Savoring TCP/IP right out of the box

Six Steps to a Complete TCP/IP Configuration

Step 1: Determining whether your computer is a client or server or both

Step 2: Gathering client information

Step 3: Setting up your NIC(s)

Step 4: Deciding on a static IP address or a DHCP leased address

Step 5: Choosing how your host will translate names into IP addresses

Step 6: Gathering server information

Setting TCP/IP Client Properties

Configuring TCP/IP on a Mac OS X client

Configuring TCP/IP on a Linux or Unix client

Configuring a TCP/IP client on Windows Vista

Configuring a TCP/IP client on Windows XP

Setting TCP/IP Server Properties

Installing TCP/IP from Scratch

Feasting on Network Files

The local hosts file

The trusted hosts file, hosts.equiv

Freddie’s nightmare: Your personal trust file

The services file

Daemons Aren’t Devils

Relishing your daemons

Finding the daemons on your computer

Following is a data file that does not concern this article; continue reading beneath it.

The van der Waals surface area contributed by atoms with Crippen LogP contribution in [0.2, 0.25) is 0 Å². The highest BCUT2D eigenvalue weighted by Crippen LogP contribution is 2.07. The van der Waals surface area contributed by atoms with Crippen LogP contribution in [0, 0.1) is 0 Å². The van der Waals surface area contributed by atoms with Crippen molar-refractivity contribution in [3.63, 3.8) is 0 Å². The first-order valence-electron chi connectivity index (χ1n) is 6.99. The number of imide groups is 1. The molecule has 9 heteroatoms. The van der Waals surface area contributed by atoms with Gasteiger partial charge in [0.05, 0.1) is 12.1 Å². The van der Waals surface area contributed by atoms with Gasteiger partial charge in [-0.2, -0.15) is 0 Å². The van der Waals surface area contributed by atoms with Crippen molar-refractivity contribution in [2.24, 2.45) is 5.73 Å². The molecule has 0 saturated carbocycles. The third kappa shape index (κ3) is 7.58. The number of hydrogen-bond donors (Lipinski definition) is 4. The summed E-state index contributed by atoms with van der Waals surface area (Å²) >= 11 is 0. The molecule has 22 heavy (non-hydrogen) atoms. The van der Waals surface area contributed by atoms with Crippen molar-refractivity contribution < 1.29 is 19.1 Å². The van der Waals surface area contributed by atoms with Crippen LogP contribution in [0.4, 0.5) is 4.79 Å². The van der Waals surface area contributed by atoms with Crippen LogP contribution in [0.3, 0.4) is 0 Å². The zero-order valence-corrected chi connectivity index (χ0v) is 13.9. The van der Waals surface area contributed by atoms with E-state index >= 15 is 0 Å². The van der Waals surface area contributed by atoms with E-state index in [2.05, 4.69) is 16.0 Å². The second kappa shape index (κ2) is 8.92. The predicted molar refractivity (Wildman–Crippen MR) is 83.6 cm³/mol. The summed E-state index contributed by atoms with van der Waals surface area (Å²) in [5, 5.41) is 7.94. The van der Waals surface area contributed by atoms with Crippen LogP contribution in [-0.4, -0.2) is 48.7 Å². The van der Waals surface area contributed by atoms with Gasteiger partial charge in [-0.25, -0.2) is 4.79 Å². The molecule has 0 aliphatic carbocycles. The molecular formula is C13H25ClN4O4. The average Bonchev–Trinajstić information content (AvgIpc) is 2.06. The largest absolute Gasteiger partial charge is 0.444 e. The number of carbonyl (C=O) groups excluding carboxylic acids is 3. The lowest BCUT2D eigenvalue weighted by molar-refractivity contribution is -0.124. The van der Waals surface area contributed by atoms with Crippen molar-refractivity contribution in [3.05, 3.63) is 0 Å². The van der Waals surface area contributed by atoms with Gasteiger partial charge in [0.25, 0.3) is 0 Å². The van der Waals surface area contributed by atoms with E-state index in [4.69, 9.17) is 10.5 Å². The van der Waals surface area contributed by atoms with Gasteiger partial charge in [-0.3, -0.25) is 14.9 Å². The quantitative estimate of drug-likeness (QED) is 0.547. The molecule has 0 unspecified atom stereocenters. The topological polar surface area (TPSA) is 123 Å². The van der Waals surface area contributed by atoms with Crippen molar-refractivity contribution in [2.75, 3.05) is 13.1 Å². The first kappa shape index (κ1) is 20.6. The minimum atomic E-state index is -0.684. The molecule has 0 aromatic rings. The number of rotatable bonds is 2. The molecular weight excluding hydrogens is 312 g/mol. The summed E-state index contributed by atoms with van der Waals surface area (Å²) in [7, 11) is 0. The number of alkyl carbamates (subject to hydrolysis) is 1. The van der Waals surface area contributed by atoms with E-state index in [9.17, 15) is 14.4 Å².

Chapter 7: Networking SOHO with Wireless

Gulping the Minimum Hardware Details



Setting Up a Home Wireless Network in Four Steps

Step 1: Choose your wireless hardware

Step 2: Connect your wireless router

Step 3: Set up your wireless router

Step 4: Connect your computers

Securing Your Network

Securing the wired side

Securing the wireless side

Broadband for Everyone? We Hope

Level 1: Using wireless hotspots

Level 2: Paying for broadband wireless service

Level 3: Going anywhere you want to connect to the Internet with WiMAX

Chapter 8: Advancing into Routing Protocols

Understanding Routing Lingo

Routing Through the Layers — the Journey of a Packet

A new message heads out across the Net

The message visits the router

Into an Internet router and out again

Reaching the destination

Getting a Handle on How Routers Work

Getting Started with Routers

Swallowing Routing Protocols

Nibbling on IGP protocols

Exterior Gateway Protocols (EGP)

Understanding How BGP Routers Work

Juicing Up Routing with CIDR

C Is for Classless

CIDR pressing the routing tables

You say “subnet,” says “aggregate”

Securing Your Router

Coring the apple with Denial of Service (DoS) Attacks